Iconic Arlington business risks becoming another COVID Casualty

While some of us spent our break catching up on sleep, reclaiming summer jobs or counting the days until we returned to campus, Vassar students Iliana Jaime ’21, Dean Kopitsky ’22 [Full disclosure: Kopistky is a Senior Editor for The Miscellany News], Brooke Perlman ’23 and Miriam Rovin ’23 worked tirelessly to save a beloved Arlington staple: The Dollar Yard.

A small business nestled between Julie’s Restaurant and My Market, The Dollar Yard has been owned and operated by Rajesh Sehgal for the last two decades. His dream, which became a reality in 2001, was to provide quality and useful items, such as school supplies and toiletries, to college students on a budget. To Rajesh, The Dollar Yard is more than just a nine-to-five job: “It’s the bread and butter of my family,” he said.

Since about 80 percent of its business comes from college students, The Dollar Yard has been struggling to stay afloat since the beginning of the pandemic. Dalia Sanoff, a close friend of Rajesh as well as an affiliate mentor and advisor of Vassar College’s Chabad Jewish Community (CJC), shared with the CJC’s board that The Dollar Yard has suffered much more than other Arlington businesses this past year because it is primarily set up to meet the needs of college students. 

In an effort to help this business recover from significant losses, Sanoff connected Rajesh with the aforementioned Vassar students to create a website for his store. In approving this project, the CJC board provided tremendous support to a local POC-owned business, while also making it more accessible for Vassar students to safely purchase affordable products during the COVID-dictated school year. 

Rovin, CJC Social Justice Chair, was the driving force behind this project. Beginning in early December, Rovin and Rajesh collaborated to build and design a website from the ground up. Since this was Rovin’s first time creating a website, there proved to be a large learning curve. However, she attributes her success to having Sanoff and other CJC board members to share ideas with. While the website was in development, Rajesh continued to offer his support to the endeavor in any way possible and emphasized how grateful he was to continue doing business with Vassar students. “I am so thankful to the students who, within their own resources, built a website for me so that I could survive,” he expressed. After four weeks of hard work and collaboration, dollaroneyard.com was launched on Jan. 31.

As of Jan. 31, students are now able to place, pay for and pick up orders from The Dollar Yard on the same day. Orders are hand delivered by Rajesh in the parking lot between the Deece and Cushing. This free delivery system runs every Monday through Friday from 6 to 7 p.m. While dollaroneyard.com has all the store’s usual products such as school supplies, dorm decorations, over the counter medicines, personal hygiene products and the coveted campus clout items (i.e.: pink and blue b*tch hats), Rajesh has expanded his inventory based on students’ current needs. His stock now includes face masks, hand sanitizer and disinfecting wipes. Even though the website has been up and running smoothly for nearly a month, Rovin continues to regularly upload new inventory online.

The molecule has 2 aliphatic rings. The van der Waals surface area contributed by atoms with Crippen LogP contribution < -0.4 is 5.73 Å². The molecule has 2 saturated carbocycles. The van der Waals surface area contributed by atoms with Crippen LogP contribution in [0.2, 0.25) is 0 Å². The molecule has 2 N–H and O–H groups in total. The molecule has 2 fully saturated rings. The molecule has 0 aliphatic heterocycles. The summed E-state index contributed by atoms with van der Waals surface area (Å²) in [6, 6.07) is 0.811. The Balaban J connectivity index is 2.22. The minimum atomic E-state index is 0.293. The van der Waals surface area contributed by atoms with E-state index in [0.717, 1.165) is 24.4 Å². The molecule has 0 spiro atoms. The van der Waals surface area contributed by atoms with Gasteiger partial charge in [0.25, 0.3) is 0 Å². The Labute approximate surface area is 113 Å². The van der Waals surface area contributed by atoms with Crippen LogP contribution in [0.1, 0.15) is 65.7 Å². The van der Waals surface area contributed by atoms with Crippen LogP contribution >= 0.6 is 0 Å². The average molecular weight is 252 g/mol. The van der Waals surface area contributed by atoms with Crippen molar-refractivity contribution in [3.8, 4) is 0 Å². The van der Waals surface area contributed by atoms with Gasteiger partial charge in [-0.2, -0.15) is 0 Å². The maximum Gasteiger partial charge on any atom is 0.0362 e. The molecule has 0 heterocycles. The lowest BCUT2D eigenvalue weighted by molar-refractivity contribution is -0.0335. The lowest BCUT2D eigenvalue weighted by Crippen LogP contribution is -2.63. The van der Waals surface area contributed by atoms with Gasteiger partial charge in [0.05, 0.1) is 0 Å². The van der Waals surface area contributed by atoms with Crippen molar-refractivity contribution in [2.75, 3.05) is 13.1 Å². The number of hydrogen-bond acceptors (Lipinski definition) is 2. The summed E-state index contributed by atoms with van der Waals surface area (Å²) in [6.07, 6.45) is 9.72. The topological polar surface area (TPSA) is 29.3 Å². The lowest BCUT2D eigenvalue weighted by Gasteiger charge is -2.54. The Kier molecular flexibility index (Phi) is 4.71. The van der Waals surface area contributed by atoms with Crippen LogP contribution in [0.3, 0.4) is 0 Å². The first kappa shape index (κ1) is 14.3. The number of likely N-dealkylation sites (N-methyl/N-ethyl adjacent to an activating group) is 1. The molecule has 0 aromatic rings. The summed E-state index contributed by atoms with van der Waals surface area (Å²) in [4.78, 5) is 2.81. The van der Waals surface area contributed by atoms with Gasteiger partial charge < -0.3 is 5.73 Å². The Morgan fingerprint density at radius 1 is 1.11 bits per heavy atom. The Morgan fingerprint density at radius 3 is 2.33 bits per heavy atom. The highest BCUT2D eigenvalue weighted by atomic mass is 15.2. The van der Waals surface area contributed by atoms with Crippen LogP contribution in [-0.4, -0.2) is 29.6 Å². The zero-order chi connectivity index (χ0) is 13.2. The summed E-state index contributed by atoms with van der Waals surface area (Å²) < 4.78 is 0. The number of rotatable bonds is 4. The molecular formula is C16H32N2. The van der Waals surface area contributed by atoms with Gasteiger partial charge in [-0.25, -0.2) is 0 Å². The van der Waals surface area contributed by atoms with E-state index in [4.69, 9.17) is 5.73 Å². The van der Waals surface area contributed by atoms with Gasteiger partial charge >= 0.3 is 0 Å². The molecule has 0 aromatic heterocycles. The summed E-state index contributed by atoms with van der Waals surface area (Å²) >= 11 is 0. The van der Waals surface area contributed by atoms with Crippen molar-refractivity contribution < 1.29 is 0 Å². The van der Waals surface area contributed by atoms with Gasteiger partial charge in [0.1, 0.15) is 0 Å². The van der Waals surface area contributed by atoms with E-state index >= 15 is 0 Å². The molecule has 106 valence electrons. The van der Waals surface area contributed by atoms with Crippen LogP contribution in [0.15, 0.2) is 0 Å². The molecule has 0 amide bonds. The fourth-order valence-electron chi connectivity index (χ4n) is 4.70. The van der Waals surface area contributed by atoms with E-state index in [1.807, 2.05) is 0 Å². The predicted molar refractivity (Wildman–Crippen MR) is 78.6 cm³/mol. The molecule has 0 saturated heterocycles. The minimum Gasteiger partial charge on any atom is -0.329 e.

Rovin’s social media posts about the launch have been flooded with likes, comments and reposts. Slowly but surely, the overwhelmingly supportive community response on social media has translated into more sales for The Dollar Yard. Both Rajesh and Rovin have been thrilled with the new website’s function and layout. Their hope is that this platform will serve as a catalyst for more purchases in the future. “This business is [Rajesh’s] livelihood and being able to contribute to its stability and success, even in just a small way, has been such a privilege,” said Rovin.

Sadly, The Dollar Yard is still far from being saved. While the website’s first few sales were extremely exciting for both Rajesh and the students involved in this project, the financial toll that this pandemic and the closing of campus took on The Dollar Yard is nearly irreversible. However, with every online sale, the store is one step closer to keeping its doors open another day. Instead of instinctively buying from exploitative companies such as Amazon, students are being offered a much better alternative in supporting The Dollar Yard, a pillar of the community. Plus, nothing beats same day delivery right to campus. “I’ve seen that line by the mailroom, no one wants to wait in that,” Kopitsky joked. 

Like other students who have taken advantage of The Dollar Yard’s free delivery service and acceptance of Arlington Bucks, Grace Skakel ’24 reported nothing short of exceptional service when she placed an order for tea, chocolate, school supplies and mouthwash. Although Rajesh was sold out of the type of tea she wanted, he wrote a kind email apologizing and promising to let her know when it would be back in stock. Skakel said of the interaction, “It was really sweet and beyond what I expected.” 

Rajesh and the CJC team hope that the Vassar College community will continue to support The Dollar Yard online now that in-person interactions are no longer possible for the foreseeable future. Kopitsky warns, “It’s really important that folks use this website or The Dollar Yard is going to be one of the many casualties of COVID-19.” While creating a website for The Dollar Yard is just one of the many steps necessary to keep this Arlington staple alive, it is a crucial one. Hopefully, this website will breathe new life into a business Rajesh has poured his heart and soul into for the past 20 years. 

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